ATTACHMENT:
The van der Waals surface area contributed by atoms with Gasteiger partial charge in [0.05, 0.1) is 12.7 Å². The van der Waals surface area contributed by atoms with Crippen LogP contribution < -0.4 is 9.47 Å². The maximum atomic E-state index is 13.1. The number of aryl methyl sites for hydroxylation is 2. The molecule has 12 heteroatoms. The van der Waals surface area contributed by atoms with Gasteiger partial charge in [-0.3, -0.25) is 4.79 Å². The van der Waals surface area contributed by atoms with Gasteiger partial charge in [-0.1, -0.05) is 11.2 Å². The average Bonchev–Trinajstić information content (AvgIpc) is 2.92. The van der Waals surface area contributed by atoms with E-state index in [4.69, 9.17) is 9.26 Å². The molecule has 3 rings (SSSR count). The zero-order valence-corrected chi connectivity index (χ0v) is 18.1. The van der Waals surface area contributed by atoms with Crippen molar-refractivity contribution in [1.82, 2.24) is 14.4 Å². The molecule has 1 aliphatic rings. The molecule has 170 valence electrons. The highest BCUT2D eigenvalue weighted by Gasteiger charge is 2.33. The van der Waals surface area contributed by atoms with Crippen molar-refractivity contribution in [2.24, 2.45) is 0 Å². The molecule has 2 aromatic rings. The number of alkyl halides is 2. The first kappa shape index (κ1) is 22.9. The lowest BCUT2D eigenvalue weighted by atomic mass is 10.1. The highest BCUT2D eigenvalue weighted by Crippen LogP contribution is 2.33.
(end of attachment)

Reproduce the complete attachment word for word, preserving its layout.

The van der Waals surface area contributed by atoms with Gasteiger partial charge in [0.05, 0.1) is 12.7 Å². The van der Waals surface area contributed by atoms with Crippen LogP contribution < -0.4 is 9.47 Å². The maximum atomic E-state index is 13.1. The number of aryl methyl sites for hydroxylation is 2. The molecule has 12 heteroatoms. The van der Waals surface area contributed by atoms with Gasteiger partial charge in [-0.3, -0.25) is 4.79 Å². The van der Waals surface area contributed by atoms with Gasteiger partial charge in [-0.1, -0.05) is 11.2 Å². The average Bonchev–Trinajstić information content (AvgIpc) is 2.92. The van der Waals surface area contributed by atoms with E-state index in [4.69, 9.17) is 9.26 Å². The molecule has 3 rings (SSSR count). The zero-order valence-corrected chi connectivity index (χ0v) is 18.1. The van der Waals surface area contributed by atoms with Crippen molar-refractivity contribution in [1.82, 2.24) is 14.4 Å². The molecule has 1 aliphatic rings. The molecule has 170 valence electrons. The highest BCUT2D eigenvalue weighted by Gasteiger charge is 2.33. The van der Waals surface area contributed by atoms with Crippen molar-refractivity contribution in [2.24, 2.45) is 0 Å². The molecule has 2 aromatic rings. The number of alkyl halides is 2. The first kappa shape index (κ1) is 22.9. The lowest BCUT2D eigenvalue weighted by atomic mass is 10.1. The highest BCUT2D eigenvalue weighted by Crippen LogP contribution is 2.33.